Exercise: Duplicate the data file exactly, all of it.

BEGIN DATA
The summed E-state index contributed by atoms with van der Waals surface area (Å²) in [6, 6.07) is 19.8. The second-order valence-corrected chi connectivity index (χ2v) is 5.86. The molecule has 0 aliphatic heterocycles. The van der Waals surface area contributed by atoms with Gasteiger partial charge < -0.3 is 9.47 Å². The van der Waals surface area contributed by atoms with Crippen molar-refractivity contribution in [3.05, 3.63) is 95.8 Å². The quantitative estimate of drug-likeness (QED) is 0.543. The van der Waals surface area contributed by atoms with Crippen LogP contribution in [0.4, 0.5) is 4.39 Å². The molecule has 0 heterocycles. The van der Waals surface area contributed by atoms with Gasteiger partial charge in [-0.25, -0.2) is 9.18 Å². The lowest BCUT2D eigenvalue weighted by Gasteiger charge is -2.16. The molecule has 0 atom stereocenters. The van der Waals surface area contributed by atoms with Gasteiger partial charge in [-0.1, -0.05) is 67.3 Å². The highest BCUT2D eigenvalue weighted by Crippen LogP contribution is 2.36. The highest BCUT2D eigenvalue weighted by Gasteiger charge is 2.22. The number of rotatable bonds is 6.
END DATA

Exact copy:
The summed E-state index contributed by atoms with van der Waals surface area (Å²) in [6, 6.07) is 19.8. The second-order valence-corrected chi connectivity index (χ2v) is 5.86. The molecule has 0 aliphatic heterocycles. The van der Waals surface area contributed by atoms with Gasteiger partial charge < -0.3 is 9.47 Å². The van der Waals surface area contributed by atoms with Crippen molar-refractivity contribution in [3.05, 3.63) is 95.8 Å². The quantitative estimate of drug-likeness (QED) is 0.543. The van der Waals surface area contributed by atoms with Crippen LogP contribution in [0.4, 0.5) is 4.39 Å². The molecule has 0 heterocycles. The van der Waals surface area contributed by atoms with Gasteiger partial charge in [-0.25, -0.2) is 9.18 Å². The lowest BCUT2D eigenvalue weighted by Gasteiger charge is -2.16. The molecule has 0 atom stereocenters. The van der Waals surface area contributed by atoms with Gasteiger partial charge in [-0.1, -0.05) is 67.3 Å². The highest BCUT2D eigenvalue weighted by Crippen LogP contribution is 2.36. The highest BCUT2D eigenvalue weighted by Gasteiger charge is 2.22. The number of rotatable bonds is 6.